let release_timer() = if !own_timer then ( let v = Netplex_semaphore.increment sem_name in let cont = Netplex_cenv.self_cont() in cont # send_message "*" "release_semaphore" [| sem_name |] )
(The destination address of "*" means that the message is broadcasted to all receivers. This could be optimized by sending only to the processes of the same service.)
Now, let's put everything together: When the Netplex system starts up, we add the plugin. When a process starts, we first try to create the semaphore, and then try to acquire it. If this is successful, we start the timer. For getting the shutdown right, we stop the timer and release the ownership before the process exits. Also, we listen on messages, and if the right one arrives, we look whether the semaphore is orphaned:
class our_hooks() = object(self) inherit Netplex_kit.empty_processor_hooks() method post_add_hook _ ctrl = ctrl # add_plugin Netplex_semaphore.plugin method post_start_hook cont = create_sem(); if acquire_timer() then start_timer() method pre_finish_hook cont = stop_timer(); release_timer() method receive_message cont msg_name msg_args = if msg_name = "release_sempahore" && msg_args = [| sem_name |] then ( if acquire_timer() then start_timer() ) end
There is still a possible improvement. As pointed out, a protected
semaphore automatically adjusts the counter value when the process
crashes. But this is only the first action of
release_timer. The second is to notify the other
processes of the vacant timer ownership. This could be done from the
master process (which is complicated), or by simply starting another
timer that continuously tries to get the semaphore:
method post_start_hook cont = create_sem(); if acquire_timer() then start_timer(); ignore(Netplex_cenv.create_timer (fun _ -> if acquire_timer() then start_timer(); true ) 60.0)
Netplex_sharedvarallows the processes to access variables in the master process. This is a very limited mechanism, though: Accesses are quite expensive, and the variables should not become big (because they would have to be copied at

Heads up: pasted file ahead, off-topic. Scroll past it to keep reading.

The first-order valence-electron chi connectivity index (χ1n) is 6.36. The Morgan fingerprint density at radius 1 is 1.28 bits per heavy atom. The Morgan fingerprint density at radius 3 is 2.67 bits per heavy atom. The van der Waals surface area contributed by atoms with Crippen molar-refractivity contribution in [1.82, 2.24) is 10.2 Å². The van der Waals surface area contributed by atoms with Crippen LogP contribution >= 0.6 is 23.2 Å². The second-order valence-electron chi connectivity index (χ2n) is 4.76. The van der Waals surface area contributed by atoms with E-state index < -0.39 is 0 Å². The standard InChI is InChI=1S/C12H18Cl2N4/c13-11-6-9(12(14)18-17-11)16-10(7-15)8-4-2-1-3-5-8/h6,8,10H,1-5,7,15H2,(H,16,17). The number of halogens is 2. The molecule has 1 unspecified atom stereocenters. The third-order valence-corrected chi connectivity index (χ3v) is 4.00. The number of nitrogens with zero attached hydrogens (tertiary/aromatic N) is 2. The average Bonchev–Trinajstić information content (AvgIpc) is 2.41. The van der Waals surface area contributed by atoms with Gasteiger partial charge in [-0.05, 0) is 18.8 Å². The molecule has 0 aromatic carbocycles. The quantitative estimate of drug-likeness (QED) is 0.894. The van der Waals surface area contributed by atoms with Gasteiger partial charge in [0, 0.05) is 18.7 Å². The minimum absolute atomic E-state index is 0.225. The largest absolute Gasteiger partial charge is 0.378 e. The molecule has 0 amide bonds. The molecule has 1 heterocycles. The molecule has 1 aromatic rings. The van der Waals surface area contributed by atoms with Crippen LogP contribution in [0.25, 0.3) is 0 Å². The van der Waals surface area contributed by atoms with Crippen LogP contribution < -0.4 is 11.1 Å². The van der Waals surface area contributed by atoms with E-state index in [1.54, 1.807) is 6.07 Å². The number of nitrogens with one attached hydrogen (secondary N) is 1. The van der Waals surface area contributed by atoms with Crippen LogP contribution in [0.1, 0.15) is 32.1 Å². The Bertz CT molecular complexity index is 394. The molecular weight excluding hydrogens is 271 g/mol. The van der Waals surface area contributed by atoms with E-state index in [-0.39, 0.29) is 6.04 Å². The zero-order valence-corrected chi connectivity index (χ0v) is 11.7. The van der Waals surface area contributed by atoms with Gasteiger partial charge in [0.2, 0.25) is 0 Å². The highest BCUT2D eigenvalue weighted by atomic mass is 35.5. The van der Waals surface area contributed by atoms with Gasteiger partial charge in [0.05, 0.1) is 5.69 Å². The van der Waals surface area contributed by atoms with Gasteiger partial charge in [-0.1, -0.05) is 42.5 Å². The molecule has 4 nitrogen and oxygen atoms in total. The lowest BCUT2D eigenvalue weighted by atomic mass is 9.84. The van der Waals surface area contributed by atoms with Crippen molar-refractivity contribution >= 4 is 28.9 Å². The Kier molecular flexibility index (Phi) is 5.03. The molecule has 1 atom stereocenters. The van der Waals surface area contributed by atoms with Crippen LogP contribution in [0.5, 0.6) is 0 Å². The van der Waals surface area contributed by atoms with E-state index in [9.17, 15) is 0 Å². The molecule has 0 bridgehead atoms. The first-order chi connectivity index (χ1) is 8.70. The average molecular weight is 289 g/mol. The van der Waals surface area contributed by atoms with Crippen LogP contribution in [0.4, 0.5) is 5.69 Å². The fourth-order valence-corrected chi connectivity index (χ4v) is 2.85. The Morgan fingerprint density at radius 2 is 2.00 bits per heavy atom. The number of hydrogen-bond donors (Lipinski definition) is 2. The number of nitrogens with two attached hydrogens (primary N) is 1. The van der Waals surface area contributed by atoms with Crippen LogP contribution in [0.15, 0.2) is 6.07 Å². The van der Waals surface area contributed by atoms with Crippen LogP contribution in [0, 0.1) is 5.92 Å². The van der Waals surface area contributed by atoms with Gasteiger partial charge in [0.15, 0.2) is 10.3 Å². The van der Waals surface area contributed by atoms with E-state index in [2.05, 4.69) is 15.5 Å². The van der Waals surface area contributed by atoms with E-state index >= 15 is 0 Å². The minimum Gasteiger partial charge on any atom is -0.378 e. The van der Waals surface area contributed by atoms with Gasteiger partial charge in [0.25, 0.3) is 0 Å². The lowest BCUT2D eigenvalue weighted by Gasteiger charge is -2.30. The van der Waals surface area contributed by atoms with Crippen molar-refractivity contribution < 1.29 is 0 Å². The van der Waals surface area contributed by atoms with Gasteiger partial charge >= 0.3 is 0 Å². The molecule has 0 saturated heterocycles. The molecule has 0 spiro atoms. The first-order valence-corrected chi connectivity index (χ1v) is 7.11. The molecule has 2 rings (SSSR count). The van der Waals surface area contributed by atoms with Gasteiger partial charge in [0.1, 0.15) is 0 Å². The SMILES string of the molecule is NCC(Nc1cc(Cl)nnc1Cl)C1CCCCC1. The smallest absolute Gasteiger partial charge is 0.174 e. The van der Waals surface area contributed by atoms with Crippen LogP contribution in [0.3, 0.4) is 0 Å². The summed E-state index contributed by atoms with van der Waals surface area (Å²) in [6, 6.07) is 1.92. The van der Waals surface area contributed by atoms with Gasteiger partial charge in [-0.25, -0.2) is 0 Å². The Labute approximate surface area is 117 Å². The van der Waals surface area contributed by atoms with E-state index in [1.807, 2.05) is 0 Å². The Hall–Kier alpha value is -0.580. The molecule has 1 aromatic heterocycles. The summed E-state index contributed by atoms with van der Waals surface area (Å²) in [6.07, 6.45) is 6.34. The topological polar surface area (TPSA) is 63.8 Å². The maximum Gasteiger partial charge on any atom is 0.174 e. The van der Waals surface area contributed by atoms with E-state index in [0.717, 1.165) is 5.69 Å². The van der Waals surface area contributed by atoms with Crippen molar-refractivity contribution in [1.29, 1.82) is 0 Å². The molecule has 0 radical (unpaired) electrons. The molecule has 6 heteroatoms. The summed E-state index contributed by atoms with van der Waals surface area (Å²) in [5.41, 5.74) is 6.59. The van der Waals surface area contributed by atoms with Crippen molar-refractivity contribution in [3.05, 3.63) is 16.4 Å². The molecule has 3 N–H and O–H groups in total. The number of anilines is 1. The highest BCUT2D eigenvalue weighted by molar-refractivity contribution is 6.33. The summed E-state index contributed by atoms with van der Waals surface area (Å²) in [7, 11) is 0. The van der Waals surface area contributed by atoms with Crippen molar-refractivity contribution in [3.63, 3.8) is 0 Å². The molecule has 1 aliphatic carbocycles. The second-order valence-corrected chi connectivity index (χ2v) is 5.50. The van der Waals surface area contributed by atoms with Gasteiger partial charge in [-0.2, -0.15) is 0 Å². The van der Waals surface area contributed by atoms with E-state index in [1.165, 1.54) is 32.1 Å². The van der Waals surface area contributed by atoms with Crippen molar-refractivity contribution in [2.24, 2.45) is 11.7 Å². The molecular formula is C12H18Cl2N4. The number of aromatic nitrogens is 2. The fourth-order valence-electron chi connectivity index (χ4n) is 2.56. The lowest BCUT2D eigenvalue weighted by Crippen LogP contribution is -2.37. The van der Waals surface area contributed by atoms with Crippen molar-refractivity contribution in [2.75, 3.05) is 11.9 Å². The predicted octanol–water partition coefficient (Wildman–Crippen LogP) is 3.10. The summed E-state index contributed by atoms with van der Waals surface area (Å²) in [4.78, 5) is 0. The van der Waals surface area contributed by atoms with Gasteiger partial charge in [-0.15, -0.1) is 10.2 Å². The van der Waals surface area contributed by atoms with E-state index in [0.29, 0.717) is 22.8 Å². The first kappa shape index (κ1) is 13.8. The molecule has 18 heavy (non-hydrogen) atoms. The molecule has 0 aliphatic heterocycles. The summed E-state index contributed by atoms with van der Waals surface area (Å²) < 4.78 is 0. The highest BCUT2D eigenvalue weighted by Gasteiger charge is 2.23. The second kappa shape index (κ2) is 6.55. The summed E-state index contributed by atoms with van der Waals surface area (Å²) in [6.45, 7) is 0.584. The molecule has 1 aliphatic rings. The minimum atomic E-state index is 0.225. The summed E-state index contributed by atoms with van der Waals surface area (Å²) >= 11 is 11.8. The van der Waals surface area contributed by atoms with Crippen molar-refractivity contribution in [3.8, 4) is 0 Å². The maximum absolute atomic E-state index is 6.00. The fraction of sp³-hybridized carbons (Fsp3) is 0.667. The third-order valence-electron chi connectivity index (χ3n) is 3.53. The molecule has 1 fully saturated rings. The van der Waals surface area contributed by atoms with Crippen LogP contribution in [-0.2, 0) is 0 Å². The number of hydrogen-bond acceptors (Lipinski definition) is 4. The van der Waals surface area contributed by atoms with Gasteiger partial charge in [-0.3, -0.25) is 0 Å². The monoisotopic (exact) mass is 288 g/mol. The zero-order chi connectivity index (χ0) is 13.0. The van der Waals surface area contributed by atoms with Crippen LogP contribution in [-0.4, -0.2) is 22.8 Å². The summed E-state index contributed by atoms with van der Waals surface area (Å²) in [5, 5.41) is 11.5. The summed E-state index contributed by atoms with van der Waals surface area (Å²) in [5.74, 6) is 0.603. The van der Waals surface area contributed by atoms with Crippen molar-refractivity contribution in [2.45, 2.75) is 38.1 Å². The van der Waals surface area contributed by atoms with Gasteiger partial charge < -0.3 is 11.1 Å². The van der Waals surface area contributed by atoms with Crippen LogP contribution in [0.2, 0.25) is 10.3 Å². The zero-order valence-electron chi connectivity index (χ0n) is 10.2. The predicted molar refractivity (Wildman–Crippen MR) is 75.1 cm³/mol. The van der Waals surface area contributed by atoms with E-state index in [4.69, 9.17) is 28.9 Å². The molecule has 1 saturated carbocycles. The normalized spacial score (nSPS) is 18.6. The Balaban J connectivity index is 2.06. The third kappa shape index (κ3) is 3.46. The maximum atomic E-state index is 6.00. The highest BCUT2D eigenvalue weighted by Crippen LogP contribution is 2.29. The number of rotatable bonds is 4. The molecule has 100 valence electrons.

forktime). Nevertheless, this is a useful mechanism to spread dynamic information in a Netplex process system.
Netplex_mutexcan be used to protect critical code sections (e.g. when accessing shared variables). Again, this mechanism is slow.
lookupmethod of containers. This can be used to establish a fast IPC channel between processes.
This list is going to be extended (e.g. message queues are on my
list). Also, it is tried to speed up the mechanisms when Netplex finds
out that the OS has native support for these primitives (e.g. use
POSIX semaphores for implementing the
plugin if available).
Some final words on why multi-processing is an interesting option for implementing network servers. This is important to explain because there are a number of myths about multi-processing (e.g. it is slow, hard to master, not that flexible), and especially non-tech people see it as a technology of the past. There are also big companies who are interested in spreading these myths, e.g. Microsoft, because their OS is a bad choice when it comes to multi-processing, or Sun, because Java is heavily optimized for multi-threading and JIT is not really compatible with multi-processing. The truth is that the big players simply did not invest in this technology. Actually, there are a number of advantages, and some make multi-processing superior:
First, there is the stability of the resulting programs. Even if a process crashes, the remaining processes of the system can continue to run. Netplex is designed with crash resilience in mind (crashed processes are restarted).
Second, multi-processing systems can more easily benefit from multicores because shared memory only plays a subordinate role for them which leads to more effective caching of RAM. Multi-processing systems often use uni- and bidirectional messaging instead. For programs written in Ocaml this is even more the case (but not for other languages) because Ocaml does not allow multi-threaded programs to profit from multicores at all.
Third, multi-processing systems can be more easily extended to clusters (i.e. they are running on several computers). The messaging mechanisms can often be easily implemented as network protocols.
Finally, many synchronization primitives are also available for the multi-processing case (as demonstrated). More or less, it is only shared memory which is really harder to master - e.g. Ocaml does not provide any form of memory management for explicitly allocated shared memory, so one could put Ocaml values directly into such memory blocks for easy and quick access. (However, I'm working on partial solutions for this.)
Alternately, one can also check out
the Subversion repository (use the
on this URL, or click on it to view it with your web browser - most
of the discussed code lives in